Scholars have tended to point to the institution of New World slavery to explain how the association of “race” and “slavery” became inextricably linked in the modern imagination (Hirschman, 2004; Williams, 1994; Winant, 2000). The mass enslavement of Africans both drew on and strengthened the logic of biological and natural otherness, relying on narratives that aimed to dehumanize and extract labor from Africans and other native populations. Other scholarship has pointed out that race in general and Blackness in particular is a contingent and historically located phenomenon intimately tied to historical shifts in labor demands across multiple geographies (Blumenthal, 2000, Magubane, 2004; Young, 2017). The historical processes examined here were unique in that they were driven by “benign” and mundane impulses, centered on routine acts of rescuing rather than violent acts of enslavement. In this chapter therefore, I posit not “slavery” but rather the legal and political apparatus that emerged in the wake of abolition as a profoundly transformative racial project in India.

As Cooper, Holt, and Scott (2000, p. 287) note, abolition “did not break the association between race and labor, but in some ways deepened the racialization of the labor question in the British Empire.” This chapter suggests shifting attention to abolition as the appropriate site on which to examine novel configurations of race and labor, and to pay attention to these subtle shifts in the context of global ordering of imperial labor demands. This study is grounded in colonial India but has implications for how we think of the relationship between race, slavery, and abolition across colonial sites. I see this moment as a clear resignification of skin color, African origin, and slavery in India – categories that are too often conflated. By this I mean colonial agents increasingly began to see the slavery relationship as one characterized by natal alienation and social death marked by the color of one's skin. That this continues to dominate our understanding of slavery attests to the power of this belief (Patterson, 1982).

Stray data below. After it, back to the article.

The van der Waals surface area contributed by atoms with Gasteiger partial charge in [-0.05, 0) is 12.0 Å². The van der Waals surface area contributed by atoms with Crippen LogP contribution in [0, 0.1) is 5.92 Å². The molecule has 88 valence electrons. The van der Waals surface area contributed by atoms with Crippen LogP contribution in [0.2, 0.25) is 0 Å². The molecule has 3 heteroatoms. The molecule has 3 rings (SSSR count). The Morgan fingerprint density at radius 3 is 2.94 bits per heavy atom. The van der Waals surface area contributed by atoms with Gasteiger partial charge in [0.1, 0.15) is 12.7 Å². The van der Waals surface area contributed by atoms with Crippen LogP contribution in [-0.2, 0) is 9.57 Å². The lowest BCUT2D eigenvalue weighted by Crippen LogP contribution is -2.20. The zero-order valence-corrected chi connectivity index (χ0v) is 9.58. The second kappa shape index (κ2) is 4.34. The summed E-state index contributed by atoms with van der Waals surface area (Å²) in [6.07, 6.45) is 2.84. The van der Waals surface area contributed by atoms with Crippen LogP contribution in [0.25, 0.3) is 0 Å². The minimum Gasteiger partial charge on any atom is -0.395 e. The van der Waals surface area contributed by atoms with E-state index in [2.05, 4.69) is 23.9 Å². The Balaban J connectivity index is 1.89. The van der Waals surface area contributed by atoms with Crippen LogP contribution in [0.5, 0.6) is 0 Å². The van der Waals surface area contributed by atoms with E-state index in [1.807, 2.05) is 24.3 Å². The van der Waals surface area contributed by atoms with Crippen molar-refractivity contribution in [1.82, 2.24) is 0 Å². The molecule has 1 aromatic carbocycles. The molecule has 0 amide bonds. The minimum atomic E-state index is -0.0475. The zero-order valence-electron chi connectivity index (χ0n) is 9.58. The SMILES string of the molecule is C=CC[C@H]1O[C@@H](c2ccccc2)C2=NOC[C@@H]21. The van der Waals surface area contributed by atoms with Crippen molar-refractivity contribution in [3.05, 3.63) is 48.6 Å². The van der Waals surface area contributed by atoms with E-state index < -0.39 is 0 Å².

Classification Regimes and Racialization

During the nineteenth century, the British colonial state invested heavily in building knowledge regimes to classify and control subject populations. First the EIC and then the British Crown were tireless in their efforts to insert people into classificatory regimes to distinguish types of subjects from each other: pirates from merchants, scholars from rebels, and friends from enemies (Kolsky, 2015; Norton, 2014; Subramanian, 2016). Establishing these knowledge regimes involved compiling massive compendiums listing and describing the essential characteristics of hundreds of different castes, tribes, and kinship groups. Groups were, thus, associated with a diverse range of traits such as their criminality, militarily prowess, or agricultural talents (Ibbetson, 1916; Singha, 2015; Streets, 2017). Creating these categories was a vital part of rendering populations subject to regulation – in short, making them legible (Cohn, 1996; Dirks, 1992; Hevia, 2012; Scott, 1998).